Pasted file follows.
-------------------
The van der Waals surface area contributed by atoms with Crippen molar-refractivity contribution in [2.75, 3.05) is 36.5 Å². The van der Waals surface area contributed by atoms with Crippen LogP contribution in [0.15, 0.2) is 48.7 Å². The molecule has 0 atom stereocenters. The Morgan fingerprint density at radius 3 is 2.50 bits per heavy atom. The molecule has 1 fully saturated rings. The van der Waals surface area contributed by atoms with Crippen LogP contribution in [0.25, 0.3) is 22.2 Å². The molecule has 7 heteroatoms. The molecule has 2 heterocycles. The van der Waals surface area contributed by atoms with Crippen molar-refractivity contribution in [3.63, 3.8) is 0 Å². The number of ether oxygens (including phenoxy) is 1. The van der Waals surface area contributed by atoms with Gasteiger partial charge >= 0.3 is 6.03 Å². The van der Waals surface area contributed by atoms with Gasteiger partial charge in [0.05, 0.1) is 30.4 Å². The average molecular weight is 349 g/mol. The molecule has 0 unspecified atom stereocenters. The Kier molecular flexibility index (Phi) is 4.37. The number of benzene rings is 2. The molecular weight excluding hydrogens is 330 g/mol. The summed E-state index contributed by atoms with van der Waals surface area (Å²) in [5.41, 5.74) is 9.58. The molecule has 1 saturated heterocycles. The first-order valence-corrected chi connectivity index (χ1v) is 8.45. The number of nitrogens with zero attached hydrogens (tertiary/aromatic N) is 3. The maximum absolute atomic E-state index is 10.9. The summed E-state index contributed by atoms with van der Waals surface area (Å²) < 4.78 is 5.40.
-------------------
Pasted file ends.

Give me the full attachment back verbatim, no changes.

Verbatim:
The van der Waals surface area contributed by atoms with Crippen molar-refractivity contribution in [2.75, 3.05) is 36.5 Å². The van der Waals surface area contributed by atoms with Crippen LogP contribution in [0.15, 0.2) is 48.7 Å². The molecule has 0 atom stereocenters. The Morgan fingerprint density at radius 3 is 2.50 bits per heavy atom. The molecule has 1 fully saturated rings. The van der Waals surface area contributed by atoms with Crippen LogP contribution in [0.25, 0.3) is 22.2 Å². The molecule has 7 heteroatoms. The molecule has 2 heterocycles. The van der Waals surface area contributed by atoms with Crippen molar-refractivity contribution in [3.63, 3.8) is 0 Å². The number of ether oxygens (including phenoxy) is 1. The van der Waals surface area contributed by atoms with Gasteiger partial charge >= 0.3 is 6.03 Å². The van der Waals surface area contributed by atoms with Gasteiger partial charge in [0.05, 0.1) is 30.4 Å². The average molecular weight is 349 g/mol. The molecule has 0 unspecified atom stereocenters. The Kier molecular flexibility index (Phi) is 4.37. The number of benzene rings is 2. The molecular weight excluding hydrogens is 330 g/mol. The summed E-state index contributed by atoms with van der Waals surface area (Å²) in [5.41, 5.74) is 9.58. The molecule has 1 saturated heterocycles. The first-order valence-corrected chi connectivity index (χ1v) is 8.45. The number of nitrogens with zero attached hydrogens (tertiary/aromatic N) is 3. The maximum absolute atomic E-state index is 10.9. The summed E-state index contributed by atoms with van der Waals surface area (Å²) < 4.78 is 5.40.